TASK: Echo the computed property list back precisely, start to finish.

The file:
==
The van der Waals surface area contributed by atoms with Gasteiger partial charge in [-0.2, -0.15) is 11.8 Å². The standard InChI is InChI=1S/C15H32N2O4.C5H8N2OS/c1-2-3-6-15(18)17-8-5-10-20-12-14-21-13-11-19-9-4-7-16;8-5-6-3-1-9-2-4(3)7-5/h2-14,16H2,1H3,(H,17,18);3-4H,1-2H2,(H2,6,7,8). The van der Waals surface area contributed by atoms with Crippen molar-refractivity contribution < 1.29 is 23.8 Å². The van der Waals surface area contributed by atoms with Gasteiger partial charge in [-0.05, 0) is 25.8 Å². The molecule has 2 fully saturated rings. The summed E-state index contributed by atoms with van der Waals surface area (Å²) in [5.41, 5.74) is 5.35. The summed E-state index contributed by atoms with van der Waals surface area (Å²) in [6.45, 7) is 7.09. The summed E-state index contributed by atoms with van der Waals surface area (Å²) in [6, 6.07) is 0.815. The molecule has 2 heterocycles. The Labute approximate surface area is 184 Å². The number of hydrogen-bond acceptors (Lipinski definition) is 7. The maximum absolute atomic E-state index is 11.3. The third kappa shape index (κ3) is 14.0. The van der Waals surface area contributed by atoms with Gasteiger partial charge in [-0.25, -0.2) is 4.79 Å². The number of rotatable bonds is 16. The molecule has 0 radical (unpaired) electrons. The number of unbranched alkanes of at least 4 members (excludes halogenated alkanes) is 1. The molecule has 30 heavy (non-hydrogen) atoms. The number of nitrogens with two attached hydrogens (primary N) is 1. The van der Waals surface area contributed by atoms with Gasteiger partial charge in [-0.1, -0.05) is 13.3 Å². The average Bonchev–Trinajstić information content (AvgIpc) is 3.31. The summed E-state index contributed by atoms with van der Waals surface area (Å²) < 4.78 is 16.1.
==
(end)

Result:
The van der Waals surface area contributed by atoms with Gasteiger partial charge in [-0.2, -0.15) is 11.8 Å². The standard InChI is InChI=1S/C15H32N2O4.C5H8N2OS/c1-2-3-6-15(18)17-8-5-10-20-12-14-21-13-11-19-9-4-7-16;8-5-6-3-1-9-2-4(3)7-5/h2-14,16H2,1H3,(H,17,18);3-4H,1-2H2,(H2,6,7,8). The van der Waals surface area contributed by atoms with Crippen molar-refractivity contribution < 1.29 is 23.8 Å². The van der Waals surface area contributed by atoms with Gasteiger partial charge in [-0.05, 0) is 25.8 Å². The molecule has 2 fully saturated rings. The summed E-state index contributed by atoms with van der Waals surface area (Å²) in [5.41, 5.74) is 5.35. The summed E-state index contributed by atoms with van der Waals surface area (Å²) in [6.45, 7) is 7.09. The summed E-state index contributed by atoms with van der Waals surface area (Å²) in [6, 6.07) is 0.815. The molecule has 2 heterocycles. The Labute approximate surface area is 184 Å². The number of hydrogen-bond acceptors (Lipinski definition) is 7. The maximum absolute atomic E-state index is 11.3. The third kappa shape index (κ3) is 14.0. The van der Waals surface area contributed by atoms with Gasteiger partial charge in [-0.25, -0.2) is 4.79 Å². The number of rotatable bonds is 16. The molecule has 0 radical (unpaired) electrons. The number of unbranched alkanes of at least 4 members (excludes halogenated alkanes) is 1. The molecule has 30 heavy (non-hydrogen) atoms. The number of nitrogens with two attached hydrogens (primary N) is 1. The van der Waals surface area contributed by atoms with Gasteiger partial charge in [-0.1, -0.05) is 13.3 Å². The average Bonchev–Trinajstić information content (AvgIpc) is 3.31. The summed E-state index contributed by atoms with van der Waals surface area (Å²) < 4.78 is 16.1.